> I'm sorry, I thought you understood. The concept of substance is not
> restricted to things that are made of matter & energy. That is, think
> of Cartesian dualism, a dualism between mind & matter (unfortunately,
> Descartes wasn't able to bridge that matter-consciousness gap, so
> close, yet so far--pineal gland? He should have thought in terms of
> what designs a body...)
> Only things that are made of matter occupy space, have mass, etc.
> Such properties do not hold for "non-physical" substances. How do you
> know such substances exist? Well, take your own existence for example.
> That thing that's conscious of the world around it, that's what you
> are. Are you made of matter (see my extensive post on philosophy).
Yes, I'm made of matter. These other things you refer to are merely
abstractions. Like "you" and "me".
> answer quite clearly is no, for the following reasons
> 1)The cells that make up your body are continuously being replaced.
> That is, you might think that that hand you're typing with, well,
> that's a part of you, however 10 years ago or so, not one of the cells
> making up your body was there.
So? We consider Miami beach to be made of matter, correct? I suppose
one could define it as the region of sand within a given area. Yet I
doubt any of the grains of sand were there, say, 1000 years ago. Things
change, yet that doesn't mean that the abstraction we use to describe
Miami beach isn't representative of Miami beach.
The United States government is another example of an abstraction. The
government does not consist of the same cells (ie. people) that it was
composed of 100 years ago.
Similarly, although "you" may not be made up of much of the same cells
you were made up of 10 years ago, they've maintained the properties
necessary to continue to represent "you", just like the government.
> So, scientists and philosophers alike are stumped over this problem of
> "personal identity" through time. Well, if they thought of an
> individual as a non-material soul in a body, then you could have the
> cells in that body replaced, and the person's still there!
> 2)All the matter in my body is present in a corpse,
No it isn't. The physical makeup of the living and dead body are very
different at the molecular and even cellular level.
> however quite
> clearly, I am not. What am I composed of? Again, this must be
> something non-physical so we can account for the presence of some sort
> of life force in a living body, and the lack thereof in a dead body.
> 3)Matter is determinate!! This is fairly obvious. Any physical
> substance mechanically obeys physical laws. It has no capability to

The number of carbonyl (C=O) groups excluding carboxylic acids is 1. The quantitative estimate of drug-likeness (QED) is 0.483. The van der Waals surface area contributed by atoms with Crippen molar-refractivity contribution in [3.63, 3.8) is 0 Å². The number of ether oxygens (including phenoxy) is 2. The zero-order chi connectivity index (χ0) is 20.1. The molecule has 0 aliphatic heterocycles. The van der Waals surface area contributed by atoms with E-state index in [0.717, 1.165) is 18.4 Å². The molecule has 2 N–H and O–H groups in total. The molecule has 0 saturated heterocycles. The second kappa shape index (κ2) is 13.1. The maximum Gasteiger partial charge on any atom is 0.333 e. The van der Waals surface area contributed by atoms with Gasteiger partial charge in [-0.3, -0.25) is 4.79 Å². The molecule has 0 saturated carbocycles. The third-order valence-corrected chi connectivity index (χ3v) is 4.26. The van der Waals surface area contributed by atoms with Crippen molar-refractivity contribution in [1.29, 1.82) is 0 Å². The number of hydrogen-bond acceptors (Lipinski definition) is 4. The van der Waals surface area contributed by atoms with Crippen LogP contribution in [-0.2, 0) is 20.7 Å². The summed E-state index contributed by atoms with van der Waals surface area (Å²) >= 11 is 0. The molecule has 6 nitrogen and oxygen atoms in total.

> desire or choose. You, quite clearly, are capable of doing so. Thus
> you are distinct from matter.
What makes you think that "conciousness" does not obey physical laws?
> 4)Matter can't experience.
Sure it can. If you saw my last car, you'd realize it had experienced a
> You're capable of experiencing,
No, the only difference between humans "experiencing" and inanimate
objects "experiencing" is that humans can recall such experiences.
> but the
> cells and molecules and what-not that make up your body are no
> different from the matter found in the external world (indeed they
> actually do come from the food i eat). No part of my body is not
> capable of feeling/knowing/etc., however I am (that is, that
> non-physical substance is called a soul).
The sum is greater than the individual components. That is, neurons
have a limited amount of information that can be stored, but networks of
neurons don't have the same limitations.
> So, I suppose I could go into a more in depth analysis of this, but
> essentially what you have to do is think about this distinction I'm
> making between body (what's studied in a science book) and soul (the
> lifeforce in a body--non-physical, not something you _have_ but what
> you are).
> Because a lot of scientists don't understand that, they try to do
> all kinds of weird things, like for example, they see the brain
> functioning and producing electricity
The brain doesn't produce electricity.
> and imagine how the brain can
> "store" knowledge, or "produce" consciousness.
There are known mechanisms by which networks of neurons in the brain can
> Yes, changes to the
> brain result in me(the soul) experiencing, and my desires cause the
> brain to send signals to certain parts of the body. So there's an
> obvious interconnection, which is the topic of much debate in
> philosophy, but don't brush aside the concept of consciousness as a
> substance without sufficient analysis
Based on reading your opinions, I've come to the conclusion that you're
misrepresenting the "neural" aspect of the issue because you don't
understand the basics of the nervous system. That is clear. I suggest
you learn a little more about it so that, at the very least, you can
adequately refute the position you're attempting to refute.